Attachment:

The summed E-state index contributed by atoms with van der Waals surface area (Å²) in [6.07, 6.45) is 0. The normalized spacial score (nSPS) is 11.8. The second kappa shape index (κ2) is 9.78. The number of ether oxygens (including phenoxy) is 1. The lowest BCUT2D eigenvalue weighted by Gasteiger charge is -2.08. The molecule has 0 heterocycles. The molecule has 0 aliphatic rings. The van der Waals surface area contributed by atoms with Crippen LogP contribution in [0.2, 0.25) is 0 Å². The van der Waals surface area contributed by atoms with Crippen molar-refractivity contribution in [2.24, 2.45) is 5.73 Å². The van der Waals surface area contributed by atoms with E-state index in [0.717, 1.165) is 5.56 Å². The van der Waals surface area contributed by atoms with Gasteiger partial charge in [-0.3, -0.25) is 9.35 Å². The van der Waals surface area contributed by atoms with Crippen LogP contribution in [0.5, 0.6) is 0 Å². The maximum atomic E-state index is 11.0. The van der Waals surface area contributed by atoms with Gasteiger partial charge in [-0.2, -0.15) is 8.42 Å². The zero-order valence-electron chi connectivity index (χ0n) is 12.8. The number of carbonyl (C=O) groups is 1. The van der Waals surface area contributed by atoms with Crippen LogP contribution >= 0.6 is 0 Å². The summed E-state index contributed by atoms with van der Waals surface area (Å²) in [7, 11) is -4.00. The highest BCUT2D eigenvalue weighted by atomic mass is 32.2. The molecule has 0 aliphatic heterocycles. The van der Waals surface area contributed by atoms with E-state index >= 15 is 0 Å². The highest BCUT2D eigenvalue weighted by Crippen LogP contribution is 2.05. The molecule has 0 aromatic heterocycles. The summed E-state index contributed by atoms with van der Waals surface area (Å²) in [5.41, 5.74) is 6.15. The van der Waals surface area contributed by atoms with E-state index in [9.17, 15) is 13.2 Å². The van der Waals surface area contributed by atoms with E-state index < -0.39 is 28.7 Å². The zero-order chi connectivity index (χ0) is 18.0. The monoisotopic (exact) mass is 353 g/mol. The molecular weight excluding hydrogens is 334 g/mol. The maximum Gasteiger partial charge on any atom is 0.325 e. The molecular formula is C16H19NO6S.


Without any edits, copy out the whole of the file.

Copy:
The summed E-state index contributed by atoms with van der Waals surface area (Å²) in [6.07, 6.45) is 0. The normalized spacial score (nSPS) is 11.8. The second kappa shape index (κ2) is 9.78. The number of ether oxygens (including phenoxy) is 1. The lowest BCUT2D eigenvalue weighted by Gasteiger charge is -2.08. The molecule has 0 heterocycles. The molecule has 0 aliphatic rings. The van der Waals surface area contributed by atoms with Crippen LogP contribution in [0.2, 0.25) is 0 Å². The van der Waals surface area contributed by atoms with Crippen molar-refractivity contribution in [2.24, 2.45) is 5.73 Å². The van der Waals surface area contributed by atoms with E-state index in [0.717, 1.165) is 5.56 Å². The van der Waals surface area contributed by atoms with Gasteiger partial charge in [-0.3, -0.25) is 9.35 Å². The van der Waals surface area contributed by atoms with Crippen LogP contribution in [0.5, 0.6) is 0 Å². The maximum atomic E-state index is 11.0. The van der Waals surface area contributed by atoms with Gasteiger partial charge in [-0.2, -0.15) is 8.42 Å². The zero-order valence-electron chi connectivity index (χ0n) is 12.8. The number of carbonyl (C=O) groups is 1. The van der Waals surface area contributed by atoms with Crippen LogP contribution >= 0.6 is 0 Å². The summed E-state index contributed by atoms with van der Waals surface area (Å²) in [7, 11) is -4.00. The highest BCUT2D eigenvalue weighted by atomic mass is 32.2. The molecule has 0 aliphatic heterocycles. The van der Waals surface area contributed by atoms with E-state index >= 15 is 0 Å². The highest BCUT2D eigenvalue weighted by Crippen LogP contribution is 2.05. The molecule has 0 aromatic heterocycles. The summed E-state index contributed by atoms with van der Waals surface area (Å²) in [5.41, 5.74) is 6.15. The van der Waals surface area contributed by atoms with E-state index in [9.17, 15) is 13.2 Å². The van der Waals surface area contributed by atoms with E-state index < -0.39 is 28.7 Å². The zero-order chi connectivity index (χ0) is 18.0. The monoisotopic (exact) mass is 353 g/mol. The molecular weight excluding hydrogens is 334 g/mol. The maximum Gasteiger partial charge on any atom is 0.325 e. The molecular formula is C16H19NO6S.